Not Quite out of 10
Not Quite out of 10
Don’t you love it when studios and writers try to exploit a date, holiday, year, or random number just to create some mild buzz with their numerical connections? Friday the 13th is pretty self-explanatory, as is every other horror movie that is named after a holiday. The Omen remake was released on 6-6-06 just to capitalize on the whole number of the devil thing. It’s like the studios set a timer to specifically crank out that movie at that exact time. And now we have 9 to contend with. The funny thing about 9 though is that not only was it released on 9-9-09, but there are also multiple other nine related movies being released or have been released. Come this winter, we will see the release of the musical entitled Nine, which is being pushed out then in order to drive up the Oscar buzz. And this summer we saw District 9 released to tremendous praise for its originality and message-driven story during a time of dumb blockbusters (you know which ones). 9 seems to have a similar kind of buzz going for it that District 9 had. Many people are going in for its imaginative visual style and are hoping for something different that we haven’t seen before. It is imaginative for sure, but what else does it have going for it?
Plot Synopsis: Within an unknown place and time frame, #9 (a stitched together doll) comes to life and stumbles upon the body of his creator. As he scours the room, he finds a mysterious talisman and leaves to venture into the deserted and ravaged world. During his prowl, he comes across #2, who saves #9 from a cat-like machine roaming the wasteland and is taken captive in the process. #9 eventually crosses paths with the rest of the dolls, who are ruled by the protective #1. #9 wishes to save #2 from the beast before its too late, but #1 insists that everyone must stick together so that they can ensure their group survival. #9 ignores his orders and goes off on his search along with #5, who also wishes to save #2. When they find him though, #9 inadvertently awakens an even greater monster that poses a threat to not only the doll community, but any chance of finding a way to stop the machine force.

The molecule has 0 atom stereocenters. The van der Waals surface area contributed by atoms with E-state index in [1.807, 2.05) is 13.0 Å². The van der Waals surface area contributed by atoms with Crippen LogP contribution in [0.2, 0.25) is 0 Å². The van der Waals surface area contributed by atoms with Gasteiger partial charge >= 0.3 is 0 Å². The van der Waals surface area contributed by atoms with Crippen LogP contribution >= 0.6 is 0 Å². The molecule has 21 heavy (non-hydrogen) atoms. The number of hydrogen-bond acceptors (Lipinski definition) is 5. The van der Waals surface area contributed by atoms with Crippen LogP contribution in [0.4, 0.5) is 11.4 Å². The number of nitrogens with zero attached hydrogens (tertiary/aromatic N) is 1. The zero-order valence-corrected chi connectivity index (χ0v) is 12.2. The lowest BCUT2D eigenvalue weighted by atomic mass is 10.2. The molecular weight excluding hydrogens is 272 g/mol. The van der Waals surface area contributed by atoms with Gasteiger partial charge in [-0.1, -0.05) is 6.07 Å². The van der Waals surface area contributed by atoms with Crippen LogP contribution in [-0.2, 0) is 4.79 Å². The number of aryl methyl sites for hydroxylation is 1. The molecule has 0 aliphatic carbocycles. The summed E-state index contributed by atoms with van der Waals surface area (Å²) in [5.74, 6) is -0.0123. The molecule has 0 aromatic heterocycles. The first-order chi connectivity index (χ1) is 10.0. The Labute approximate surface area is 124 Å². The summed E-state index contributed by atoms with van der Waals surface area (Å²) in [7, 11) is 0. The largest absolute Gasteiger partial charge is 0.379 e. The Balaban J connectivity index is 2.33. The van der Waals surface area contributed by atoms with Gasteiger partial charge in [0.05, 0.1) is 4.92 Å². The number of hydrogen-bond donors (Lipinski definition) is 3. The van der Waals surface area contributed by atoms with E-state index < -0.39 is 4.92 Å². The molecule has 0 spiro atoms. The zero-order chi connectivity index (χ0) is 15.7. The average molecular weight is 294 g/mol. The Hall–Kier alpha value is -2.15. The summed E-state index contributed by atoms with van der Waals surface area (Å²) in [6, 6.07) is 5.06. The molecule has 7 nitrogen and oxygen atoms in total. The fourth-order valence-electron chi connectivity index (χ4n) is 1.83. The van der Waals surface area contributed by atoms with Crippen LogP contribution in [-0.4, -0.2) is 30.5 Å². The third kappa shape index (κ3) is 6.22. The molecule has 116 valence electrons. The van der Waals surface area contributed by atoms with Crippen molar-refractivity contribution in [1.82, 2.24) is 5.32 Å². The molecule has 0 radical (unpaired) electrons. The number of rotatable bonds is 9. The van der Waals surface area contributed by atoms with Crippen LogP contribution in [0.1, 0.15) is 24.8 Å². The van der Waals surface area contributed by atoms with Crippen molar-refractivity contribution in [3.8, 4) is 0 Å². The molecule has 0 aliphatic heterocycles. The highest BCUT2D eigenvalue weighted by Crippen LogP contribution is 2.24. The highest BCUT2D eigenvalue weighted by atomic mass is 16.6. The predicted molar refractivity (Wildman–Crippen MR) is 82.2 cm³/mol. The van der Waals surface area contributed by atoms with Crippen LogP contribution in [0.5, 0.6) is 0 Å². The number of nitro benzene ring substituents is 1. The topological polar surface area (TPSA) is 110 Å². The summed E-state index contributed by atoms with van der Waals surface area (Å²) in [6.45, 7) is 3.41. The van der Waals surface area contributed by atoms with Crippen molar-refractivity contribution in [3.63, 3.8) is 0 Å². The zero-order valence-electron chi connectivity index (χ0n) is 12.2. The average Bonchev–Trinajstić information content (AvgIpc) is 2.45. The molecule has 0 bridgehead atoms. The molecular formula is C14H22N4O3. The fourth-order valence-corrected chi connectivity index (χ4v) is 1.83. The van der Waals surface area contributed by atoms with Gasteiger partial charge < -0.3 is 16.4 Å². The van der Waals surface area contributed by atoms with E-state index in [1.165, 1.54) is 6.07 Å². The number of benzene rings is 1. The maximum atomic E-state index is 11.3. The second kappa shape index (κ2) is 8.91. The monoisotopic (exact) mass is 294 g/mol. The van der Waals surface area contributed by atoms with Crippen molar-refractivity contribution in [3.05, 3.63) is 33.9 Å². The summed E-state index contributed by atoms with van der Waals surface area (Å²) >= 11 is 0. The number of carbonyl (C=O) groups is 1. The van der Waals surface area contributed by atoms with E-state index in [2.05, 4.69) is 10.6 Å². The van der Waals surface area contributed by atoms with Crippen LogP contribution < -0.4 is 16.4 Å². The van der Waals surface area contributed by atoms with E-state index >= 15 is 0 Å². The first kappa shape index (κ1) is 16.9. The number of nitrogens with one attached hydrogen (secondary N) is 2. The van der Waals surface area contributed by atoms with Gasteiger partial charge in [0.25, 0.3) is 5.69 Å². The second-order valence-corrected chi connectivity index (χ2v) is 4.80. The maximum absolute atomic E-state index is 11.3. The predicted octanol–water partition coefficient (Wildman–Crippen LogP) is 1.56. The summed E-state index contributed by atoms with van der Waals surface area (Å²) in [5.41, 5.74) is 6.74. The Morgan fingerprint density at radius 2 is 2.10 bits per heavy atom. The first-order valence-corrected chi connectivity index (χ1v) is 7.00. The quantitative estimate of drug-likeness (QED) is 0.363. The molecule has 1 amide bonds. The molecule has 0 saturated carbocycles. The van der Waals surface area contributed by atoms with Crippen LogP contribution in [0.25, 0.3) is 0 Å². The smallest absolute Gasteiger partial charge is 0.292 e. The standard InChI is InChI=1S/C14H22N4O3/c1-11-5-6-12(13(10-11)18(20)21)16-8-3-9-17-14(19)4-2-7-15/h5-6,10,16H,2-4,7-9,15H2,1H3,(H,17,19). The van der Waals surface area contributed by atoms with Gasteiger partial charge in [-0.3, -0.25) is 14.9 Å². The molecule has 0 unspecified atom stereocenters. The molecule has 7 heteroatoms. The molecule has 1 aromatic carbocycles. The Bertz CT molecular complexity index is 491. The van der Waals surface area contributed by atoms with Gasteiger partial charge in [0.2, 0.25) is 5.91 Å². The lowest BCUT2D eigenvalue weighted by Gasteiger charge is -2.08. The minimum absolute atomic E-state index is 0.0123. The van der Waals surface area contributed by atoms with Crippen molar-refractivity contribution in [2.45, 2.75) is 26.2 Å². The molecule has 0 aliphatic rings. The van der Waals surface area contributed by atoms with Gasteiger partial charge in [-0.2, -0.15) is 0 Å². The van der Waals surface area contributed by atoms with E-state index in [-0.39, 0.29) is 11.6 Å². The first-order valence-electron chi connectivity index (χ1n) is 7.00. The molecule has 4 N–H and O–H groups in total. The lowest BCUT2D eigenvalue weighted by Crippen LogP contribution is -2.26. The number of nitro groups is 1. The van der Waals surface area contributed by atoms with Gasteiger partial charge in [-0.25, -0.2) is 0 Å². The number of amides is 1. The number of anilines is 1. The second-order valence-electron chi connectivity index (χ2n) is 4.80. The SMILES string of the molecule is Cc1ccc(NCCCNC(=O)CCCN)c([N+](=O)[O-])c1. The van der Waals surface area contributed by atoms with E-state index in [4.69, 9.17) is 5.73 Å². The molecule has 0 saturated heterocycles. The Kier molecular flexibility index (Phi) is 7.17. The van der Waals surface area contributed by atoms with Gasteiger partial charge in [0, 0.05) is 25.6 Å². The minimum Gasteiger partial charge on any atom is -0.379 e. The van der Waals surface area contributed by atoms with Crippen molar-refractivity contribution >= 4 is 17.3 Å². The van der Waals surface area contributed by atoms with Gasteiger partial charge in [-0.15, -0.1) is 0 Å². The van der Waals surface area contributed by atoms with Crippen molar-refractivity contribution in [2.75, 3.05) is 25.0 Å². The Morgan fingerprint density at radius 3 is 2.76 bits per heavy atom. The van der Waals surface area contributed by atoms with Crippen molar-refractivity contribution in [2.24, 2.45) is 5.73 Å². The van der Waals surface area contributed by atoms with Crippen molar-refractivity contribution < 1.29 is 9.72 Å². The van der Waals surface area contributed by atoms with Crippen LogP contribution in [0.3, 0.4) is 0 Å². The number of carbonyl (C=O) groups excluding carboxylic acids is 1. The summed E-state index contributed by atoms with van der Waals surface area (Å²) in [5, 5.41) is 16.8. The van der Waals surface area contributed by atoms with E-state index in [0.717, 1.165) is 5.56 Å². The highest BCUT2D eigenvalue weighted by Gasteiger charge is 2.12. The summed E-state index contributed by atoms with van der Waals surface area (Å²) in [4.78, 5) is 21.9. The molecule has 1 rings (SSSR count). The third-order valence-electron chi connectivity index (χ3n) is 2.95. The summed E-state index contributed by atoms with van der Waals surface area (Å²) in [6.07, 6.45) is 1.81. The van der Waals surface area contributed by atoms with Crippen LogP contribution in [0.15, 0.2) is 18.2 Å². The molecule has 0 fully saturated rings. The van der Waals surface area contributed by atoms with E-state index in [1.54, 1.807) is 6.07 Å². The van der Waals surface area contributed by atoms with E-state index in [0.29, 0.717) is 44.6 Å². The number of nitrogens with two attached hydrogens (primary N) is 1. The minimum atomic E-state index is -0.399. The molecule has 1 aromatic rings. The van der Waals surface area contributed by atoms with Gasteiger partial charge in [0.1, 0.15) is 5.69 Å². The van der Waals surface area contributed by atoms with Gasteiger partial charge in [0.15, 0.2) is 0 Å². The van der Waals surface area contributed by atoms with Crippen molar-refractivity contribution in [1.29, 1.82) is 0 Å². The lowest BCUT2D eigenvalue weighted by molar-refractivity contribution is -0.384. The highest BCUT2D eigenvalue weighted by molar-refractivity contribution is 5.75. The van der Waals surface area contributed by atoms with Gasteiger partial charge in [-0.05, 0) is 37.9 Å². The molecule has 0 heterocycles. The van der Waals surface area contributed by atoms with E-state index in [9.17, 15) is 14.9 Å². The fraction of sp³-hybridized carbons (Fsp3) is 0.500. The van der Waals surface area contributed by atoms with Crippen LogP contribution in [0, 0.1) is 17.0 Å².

9 is one of those movies that I truly tried to love and appreciate, but ended up being disappointed at so many turns. I really want to say that it was passable entertainment; however I have to come out on this one. 9 frustrated me on so many levels that the novelty of being an original property driven by a vision rather than a studio-mandated sequel is severely diminished. It is a shame, because first time director Shane Acker has quite a vision and style for this post-apocalyptic tale. Acker expanded 9 from his Oscar-nominated short film of the same name, and preserved the same art style but with a higher level of polish. Billed as “stitch punk”, the visual design of the movie is unique in its conception and execution, brought to vivid life thanks to the producing double-team of Tim Burton (Sweeney Todd) and Timur Bekmambetov (Wanted). Think of as an animated and quirkier version of Terminator, but with the resistance fighters replaced by the dolls.